From our home in Leesville to my grandparents’ house in Arkansas, we were in for a least an eight-hour haul, and that’s if we didn’t stop to visit my father or his siblings along the way. The drive included a mandatory bathroom stop at the McDonald’s in Mansfield, a stop for gas in Hope, Arkansas, and a couple of other pee breaks along the way. We always filled up with gas before getting off the interstate onto the rural highway to Memaw and Poppy’s house. I remember wishing we could stop in and see Mr. Cryer at his little convenience store/gas station in Springfield as we passed through, but it was always too late at night for that. But I knew I could always con my grandfather into taking me down there to say hi and that Mr. Cryer (or “Chicken” as everyone called him) would always remember me. What I remember most of the drive is how long it used to take us to get to our destination and how the return trip seemed to go so much faster.

I don’t have any memories of a Norman Rockwell family gathering at Thanksgiving.                    Often, it was a small gathering with little pomp and no circumstance. My grandmother didn’t cook very well, and my aunt and uncles were always off doing something else in another state or country. At the time I never understood why they didn’t come home more often, but as I’ve grown and had opportunity to see my family through adult eyes, I now understand. There was a sadness in the homecoming. My grandmother began to wither away slowly with each successive stroke so that it became hard to want to make the trip just to witness her deterioration. Then finally, she was no longer there to bake biscuits and make chocolate gravy on the cold November mornings. That’s when the thankfulness in my family seemed to die.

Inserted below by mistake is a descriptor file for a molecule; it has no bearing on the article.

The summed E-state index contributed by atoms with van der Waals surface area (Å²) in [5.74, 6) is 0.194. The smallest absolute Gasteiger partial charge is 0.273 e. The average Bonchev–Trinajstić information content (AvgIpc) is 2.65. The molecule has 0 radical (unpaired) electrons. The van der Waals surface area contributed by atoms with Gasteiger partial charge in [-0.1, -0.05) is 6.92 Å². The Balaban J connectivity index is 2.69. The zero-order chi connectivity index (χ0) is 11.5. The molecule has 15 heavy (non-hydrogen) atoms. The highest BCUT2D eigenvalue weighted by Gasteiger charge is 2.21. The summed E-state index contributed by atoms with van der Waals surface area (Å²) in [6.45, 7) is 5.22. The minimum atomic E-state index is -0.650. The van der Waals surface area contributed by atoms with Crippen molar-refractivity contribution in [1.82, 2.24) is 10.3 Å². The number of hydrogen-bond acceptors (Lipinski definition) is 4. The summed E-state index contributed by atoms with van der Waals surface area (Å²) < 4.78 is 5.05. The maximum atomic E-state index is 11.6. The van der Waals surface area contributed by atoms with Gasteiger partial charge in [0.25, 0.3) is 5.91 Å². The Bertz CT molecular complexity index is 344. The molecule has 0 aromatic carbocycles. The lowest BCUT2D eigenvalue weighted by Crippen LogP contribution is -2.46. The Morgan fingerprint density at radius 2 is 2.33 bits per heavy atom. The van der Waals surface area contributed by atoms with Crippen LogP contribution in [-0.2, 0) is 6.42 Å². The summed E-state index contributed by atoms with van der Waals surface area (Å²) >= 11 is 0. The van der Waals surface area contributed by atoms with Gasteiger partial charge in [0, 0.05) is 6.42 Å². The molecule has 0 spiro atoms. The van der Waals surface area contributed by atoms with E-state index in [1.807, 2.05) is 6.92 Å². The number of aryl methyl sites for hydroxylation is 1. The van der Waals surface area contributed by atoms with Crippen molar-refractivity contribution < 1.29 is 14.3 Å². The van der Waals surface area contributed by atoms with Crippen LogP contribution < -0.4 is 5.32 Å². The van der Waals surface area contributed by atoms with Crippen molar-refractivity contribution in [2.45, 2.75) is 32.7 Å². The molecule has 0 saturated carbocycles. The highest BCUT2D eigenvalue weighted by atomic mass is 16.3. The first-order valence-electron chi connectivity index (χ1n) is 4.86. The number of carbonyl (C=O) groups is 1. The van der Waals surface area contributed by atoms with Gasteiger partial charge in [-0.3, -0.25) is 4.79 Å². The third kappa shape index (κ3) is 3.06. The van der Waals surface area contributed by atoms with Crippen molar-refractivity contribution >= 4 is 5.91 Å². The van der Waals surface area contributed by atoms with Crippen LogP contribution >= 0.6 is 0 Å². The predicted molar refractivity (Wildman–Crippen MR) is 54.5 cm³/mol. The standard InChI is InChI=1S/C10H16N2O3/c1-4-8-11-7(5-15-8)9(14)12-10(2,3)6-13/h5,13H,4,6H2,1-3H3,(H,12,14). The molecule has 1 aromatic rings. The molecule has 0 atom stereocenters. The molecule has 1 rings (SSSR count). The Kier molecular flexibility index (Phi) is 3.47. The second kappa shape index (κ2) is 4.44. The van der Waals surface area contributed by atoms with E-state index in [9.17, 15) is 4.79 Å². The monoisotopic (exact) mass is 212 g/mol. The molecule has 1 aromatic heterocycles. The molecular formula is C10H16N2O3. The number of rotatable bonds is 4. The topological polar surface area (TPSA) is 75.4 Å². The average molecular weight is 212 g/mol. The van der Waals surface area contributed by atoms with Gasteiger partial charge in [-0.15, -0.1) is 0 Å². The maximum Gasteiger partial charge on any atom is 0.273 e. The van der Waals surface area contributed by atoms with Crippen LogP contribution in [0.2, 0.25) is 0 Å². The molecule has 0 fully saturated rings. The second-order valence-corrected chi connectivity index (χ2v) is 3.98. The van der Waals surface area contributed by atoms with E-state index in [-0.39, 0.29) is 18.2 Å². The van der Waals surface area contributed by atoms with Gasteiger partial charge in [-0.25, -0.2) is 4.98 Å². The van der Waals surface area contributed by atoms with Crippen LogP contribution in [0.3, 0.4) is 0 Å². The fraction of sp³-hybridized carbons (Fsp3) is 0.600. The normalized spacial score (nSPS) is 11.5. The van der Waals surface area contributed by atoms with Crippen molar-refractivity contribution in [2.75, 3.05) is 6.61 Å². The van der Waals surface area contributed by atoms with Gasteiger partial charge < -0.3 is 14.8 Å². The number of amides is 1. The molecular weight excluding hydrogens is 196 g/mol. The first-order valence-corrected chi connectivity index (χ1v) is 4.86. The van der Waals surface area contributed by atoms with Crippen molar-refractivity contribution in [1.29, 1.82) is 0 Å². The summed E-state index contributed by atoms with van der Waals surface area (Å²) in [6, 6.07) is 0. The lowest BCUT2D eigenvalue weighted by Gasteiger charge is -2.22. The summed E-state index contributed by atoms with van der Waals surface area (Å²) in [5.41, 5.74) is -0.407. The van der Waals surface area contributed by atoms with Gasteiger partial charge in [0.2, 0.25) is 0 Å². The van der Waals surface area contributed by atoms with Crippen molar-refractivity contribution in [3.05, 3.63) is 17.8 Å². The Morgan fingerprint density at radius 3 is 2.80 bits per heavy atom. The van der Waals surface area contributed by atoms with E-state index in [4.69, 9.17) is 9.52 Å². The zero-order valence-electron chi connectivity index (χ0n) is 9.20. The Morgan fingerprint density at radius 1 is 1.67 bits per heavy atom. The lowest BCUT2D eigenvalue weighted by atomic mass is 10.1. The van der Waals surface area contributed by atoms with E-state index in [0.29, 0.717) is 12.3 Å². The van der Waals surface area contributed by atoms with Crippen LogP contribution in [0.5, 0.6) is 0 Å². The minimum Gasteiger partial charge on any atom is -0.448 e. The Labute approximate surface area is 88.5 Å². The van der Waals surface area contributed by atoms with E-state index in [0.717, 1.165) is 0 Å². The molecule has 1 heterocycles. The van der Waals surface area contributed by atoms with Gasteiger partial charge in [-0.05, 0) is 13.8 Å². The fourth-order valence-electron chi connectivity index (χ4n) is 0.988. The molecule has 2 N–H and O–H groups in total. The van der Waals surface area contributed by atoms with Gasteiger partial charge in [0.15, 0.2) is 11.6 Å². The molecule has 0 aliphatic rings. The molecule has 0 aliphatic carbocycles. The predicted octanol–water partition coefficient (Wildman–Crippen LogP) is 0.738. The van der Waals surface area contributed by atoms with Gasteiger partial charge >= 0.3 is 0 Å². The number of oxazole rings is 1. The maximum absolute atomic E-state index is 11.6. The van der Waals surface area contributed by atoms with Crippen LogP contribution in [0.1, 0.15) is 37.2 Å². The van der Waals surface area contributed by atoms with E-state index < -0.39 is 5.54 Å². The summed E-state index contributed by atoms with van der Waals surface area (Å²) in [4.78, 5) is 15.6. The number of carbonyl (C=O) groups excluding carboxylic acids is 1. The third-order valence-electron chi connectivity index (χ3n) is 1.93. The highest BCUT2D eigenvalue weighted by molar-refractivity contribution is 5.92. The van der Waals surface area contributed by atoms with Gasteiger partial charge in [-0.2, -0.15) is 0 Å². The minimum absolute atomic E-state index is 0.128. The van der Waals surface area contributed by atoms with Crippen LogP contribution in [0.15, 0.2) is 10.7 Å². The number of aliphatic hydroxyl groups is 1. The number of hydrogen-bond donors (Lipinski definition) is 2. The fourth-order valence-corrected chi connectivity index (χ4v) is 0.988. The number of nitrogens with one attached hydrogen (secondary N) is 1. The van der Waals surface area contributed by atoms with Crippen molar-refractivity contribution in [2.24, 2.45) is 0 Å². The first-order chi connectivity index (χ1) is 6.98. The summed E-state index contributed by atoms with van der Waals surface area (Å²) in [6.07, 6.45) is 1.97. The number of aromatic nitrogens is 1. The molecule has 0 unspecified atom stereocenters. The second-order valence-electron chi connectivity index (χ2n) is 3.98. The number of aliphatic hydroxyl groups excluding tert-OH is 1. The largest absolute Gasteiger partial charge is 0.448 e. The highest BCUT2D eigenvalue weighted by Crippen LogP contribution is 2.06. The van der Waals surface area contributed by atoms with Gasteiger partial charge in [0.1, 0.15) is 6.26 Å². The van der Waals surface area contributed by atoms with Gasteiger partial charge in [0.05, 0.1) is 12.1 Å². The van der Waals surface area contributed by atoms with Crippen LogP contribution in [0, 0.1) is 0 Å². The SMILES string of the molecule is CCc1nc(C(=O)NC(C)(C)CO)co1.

For years, I lamented the solemnity of my family’s Thanksgivings. When I got to college, I just avoided it altogether and refused to come home. In fact I just began avoiding my family. It was hard to go home when all the old hurts and haunts were still there. I couldn’t pretend things were like they used to be. It wasn’t the same. Others in my family felt it, too. No one wanted to drive in to spend a couple of days of wallowing in depression.

Then a funny thing happened when I was living on my own in San Antonio a few years ago. I figured out I couldn’t bring the dead back. I thought about it and concluded it didn’t really matter whether or not I had a big, shiny turkey I baked in the middle of a table surrounded by twenty guests. I also finally decided my ever-shrinking family would never be in the same place at the same time. So with only my mother and step-father willing or able to travel to celebrate with me, I made reservations for three at the Westin La Cantera Hotel and Resort on the edge of the Texas Hill Country. We feasted like kings on baked and fried turkey, prime rib, glazed ham, 30 different types of dressings and other side dishes, and an entire banquet table full of pumpkin, cherry, and other kinds of pie. I remember there were even pilgrims and Indians walking around. Everyone wore their smiles along with their “Sunday best.” I remember all of us chatting with the strangers around us then walking outside to the veranda to take in the view.

But I remember the drive home most of all. I remember counting my blessings and thanking God for the family I had left. I remember thanking Him for the cold after such a hot south Texas summer. I remember giving thanks for what I had and not grieving over what I did not. But mostly, I remember how much longer the trip to the hotel took than the trip home.

Saturday, August 12, 2017

Unfinished Projects

Unfinished Projects